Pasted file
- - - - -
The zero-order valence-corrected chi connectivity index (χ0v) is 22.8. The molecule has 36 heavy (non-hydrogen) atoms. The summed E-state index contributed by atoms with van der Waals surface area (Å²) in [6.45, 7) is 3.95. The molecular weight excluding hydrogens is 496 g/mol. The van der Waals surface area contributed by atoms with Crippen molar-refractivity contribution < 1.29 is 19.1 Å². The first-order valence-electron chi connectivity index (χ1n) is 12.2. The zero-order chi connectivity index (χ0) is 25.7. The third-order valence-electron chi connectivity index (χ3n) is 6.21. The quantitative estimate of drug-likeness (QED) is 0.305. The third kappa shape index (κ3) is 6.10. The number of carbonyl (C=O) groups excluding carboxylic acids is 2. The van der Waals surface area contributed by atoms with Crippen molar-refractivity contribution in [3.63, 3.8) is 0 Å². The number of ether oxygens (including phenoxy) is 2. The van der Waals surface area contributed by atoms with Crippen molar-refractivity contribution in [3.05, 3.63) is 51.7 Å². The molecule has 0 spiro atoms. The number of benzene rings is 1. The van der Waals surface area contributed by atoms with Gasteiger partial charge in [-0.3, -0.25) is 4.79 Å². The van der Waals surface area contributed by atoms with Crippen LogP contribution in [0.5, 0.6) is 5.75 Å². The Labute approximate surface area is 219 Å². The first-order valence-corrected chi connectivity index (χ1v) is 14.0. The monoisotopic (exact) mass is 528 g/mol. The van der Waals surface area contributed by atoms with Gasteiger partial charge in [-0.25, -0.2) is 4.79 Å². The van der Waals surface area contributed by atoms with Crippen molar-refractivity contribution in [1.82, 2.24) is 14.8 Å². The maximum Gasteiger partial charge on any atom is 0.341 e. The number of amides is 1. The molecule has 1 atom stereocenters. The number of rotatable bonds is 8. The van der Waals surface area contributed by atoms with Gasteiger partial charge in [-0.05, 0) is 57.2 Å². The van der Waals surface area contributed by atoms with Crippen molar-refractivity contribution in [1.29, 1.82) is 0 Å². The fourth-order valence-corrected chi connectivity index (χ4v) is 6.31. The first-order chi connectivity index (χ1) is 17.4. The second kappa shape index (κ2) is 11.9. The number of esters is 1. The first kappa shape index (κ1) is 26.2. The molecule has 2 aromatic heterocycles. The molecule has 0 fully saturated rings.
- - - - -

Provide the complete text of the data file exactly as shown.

The zero-order valence-corrected chi connectivity index (χ0v) is 22.8. The molecule has 36 heavy (non-hydrogen) atoms. The summed E-state index contributed by atoms with van der Waals surface area (Å²) in [6.45, 7) is 3.95. The molecular weight excluding hydrogens is 496 g/mol. The van der Waals surface area contributed by atoms with Crippen molar-refractivity contribution < 1.29 is 19.1 Å². The first-order valence-electron chi connectivity index (χ1n) is 12.2. The zero-order chi connectivity index (χ0) is 25.7. The third-order valence-electron chi connectivity index (χ3n) is 6.21. The quantitative estimate of drug-likeness (QED) is 0.305. The third kappa shape index (κ3) is 6.10. The number of carbonyl (C=O) groups excluding carboxylic acids is 2. The van der Waals surface area contributed by atoms with Crippen molar-refractivity contribution in [3.63, 3.8) is 0 Å². The number of ether oxygens (including phenoxy) is 2. The van der Waals surface area contributed by atoms with Crippen molar-refractivity contribution in [3.05, 3.63) is 51.7 Å². The molecule has 0 spiro atoms. The number of benzene rings is 1. The van der Waals surface area contributed by atoms with Gasteiger partial charge in [-0.3, -0.25) is 4.79 Å². The van der Waals surface area contributed by atoms with Crippen LogP contribution in [0.5, 0.6) is 5.75 Å². The Labute approximate surface area is 219 Å². The first-order valence-corrected chi connectivity index (χ1v) is 14.0. The monoisotopic (exact) mass is 528 g/mol. The van der Waals surface area contributed by atoms with Gasteiger partial charge in [-0.25, -0.2) is 4.79 Å². The van der Waals surface area contributed by atoms with Crippen molar-refractivity contribution in [1.82, 2.24) is 14.8 Å². The maximum Gasteiger partial charge on any atom is 0.341 e. The number of amides is 1. The molecule has 1 atom stereocenters. The number of rotatable bonds is 8. The van der Waals surface area contributed by atoms with Gasteiger partial charge in [-0.05, 0) is 57.2 Å². The van der Waals surface area contributed by atoms with Crippen molar-refractivity contribution in [1.29, 1.82) is 0 Å². The fourth-order valence-corrected chi connectivity index (χ4v) is 6.31. The first-order chi connectivity index (χ1) is 17.4. The second kappa shape index (κ2) is 11.9. The number of esters is 1. The first kappa shape index (κ1) is 26.2. The molecule has 2 aromatic heterocycles. The molecule has 0 fully saturated rings.